Bayburt was once an important center on the ancient Silk Route in Anatolia and it was visited by Marco Polo and Turkish excursionist Evliya Çelebi. Xenophan wrote in his book of Anabasis that the city was an Iskit city called as Gymnias. It was a big and prosperous town in Asia Minor.
The history of the city dates as far back to 3000 BC. It's also known that it was founded by the Azzi tribe, then Cimmerians passed thru in the 8th century BC. Medians and Persians were other invaders and settlers of the region. In the 2nd century BC Bayburt was annexed to Pontian Kingdom and than to the Roman Empire who restored Bayburt Castle which was originally built by Urartus. Between 8th and 9th centuries it constantly changed hands between Emevis and Byzantines, and then finally Seljuks and Ottomans.
The city welcomes you with the remains of its Byzantine Castle. There are several interesting mosques, Turkish baths and tombstones in the city as well as the Çatalcesme Underground City which looks like the ones in Cappadocia, and the natural wonder Sirakayalar Waterfall which are all attractive. Some other sites of interest are: Bent, Ali Singah, Meydan, Pashaogullari, Pulur baths, Bayburt Grand Mosque, Kutluk Bey, Pulur, Yukari Hinzevrek Mosques, Hart, Ksanta, Varzahan ruins, Korgan Bridge, Tashan, and Sehit Osman Mausoleums.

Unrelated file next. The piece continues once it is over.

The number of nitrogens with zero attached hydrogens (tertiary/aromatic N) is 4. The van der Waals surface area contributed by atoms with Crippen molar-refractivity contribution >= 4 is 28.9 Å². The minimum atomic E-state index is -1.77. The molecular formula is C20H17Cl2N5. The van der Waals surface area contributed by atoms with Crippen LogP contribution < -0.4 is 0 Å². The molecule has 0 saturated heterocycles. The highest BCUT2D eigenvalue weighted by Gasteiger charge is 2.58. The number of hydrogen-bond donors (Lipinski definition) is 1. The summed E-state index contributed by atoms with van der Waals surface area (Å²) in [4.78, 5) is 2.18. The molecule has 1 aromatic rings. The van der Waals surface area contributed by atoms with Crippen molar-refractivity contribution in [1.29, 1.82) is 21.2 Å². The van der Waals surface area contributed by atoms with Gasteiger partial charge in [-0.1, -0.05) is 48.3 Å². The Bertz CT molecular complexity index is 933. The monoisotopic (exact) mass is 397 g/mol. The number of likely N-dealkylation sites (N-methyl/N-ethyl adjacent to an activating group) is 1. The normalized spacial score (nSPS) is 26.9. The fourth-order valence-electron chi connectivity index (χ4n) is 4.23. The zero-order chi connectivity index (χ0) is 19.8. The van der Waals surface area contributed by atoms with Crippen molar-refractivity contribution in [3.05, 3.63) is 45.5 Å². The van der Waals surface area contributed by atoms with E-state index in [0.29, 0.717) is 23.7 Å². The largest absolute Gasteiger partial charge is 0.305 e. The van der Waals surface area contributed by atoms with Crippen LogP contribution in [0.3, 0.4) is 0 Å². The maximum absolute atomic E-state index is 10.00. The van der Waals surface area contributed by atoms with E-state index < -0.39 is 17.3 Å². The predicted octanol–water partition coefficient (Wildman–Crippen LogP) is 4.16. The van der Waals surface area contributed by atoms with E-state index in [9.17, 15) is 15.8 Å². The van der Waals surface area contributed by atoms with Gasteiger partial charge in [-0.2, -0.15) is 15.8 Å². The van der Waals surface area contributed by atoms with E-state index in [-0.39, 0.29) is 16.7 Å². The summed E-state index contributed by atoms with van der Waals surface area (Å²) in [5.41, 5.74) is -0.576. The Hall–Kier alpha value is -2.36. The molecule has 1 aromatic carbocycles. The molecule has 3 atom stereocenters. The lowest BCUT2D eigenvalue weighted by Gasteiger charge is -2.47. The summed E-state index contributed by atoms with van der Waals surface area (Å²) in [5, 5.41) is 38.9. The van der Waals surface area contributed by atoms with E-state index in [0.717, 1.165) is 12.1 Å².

Baksi Museum, founded by Husamettin Kocan and 160 contemporary artists, brings a high standard of art and design to an under-developed rural area of Northern Anatolian province of Bayburt. The museum is awarded by The Council of Europe Museum Prize for 2014.
The city is very small but deserves notice, although it has been designated as a province just recently in 1989, after being a district of Gümüshane for many years.
One of the most interesting sports here is the Jereed, or javelin. It's an ancient war-game-like sport since the Turkic States and local people organize tournaments with other Eastern Anatolian cities during festivities and weddings.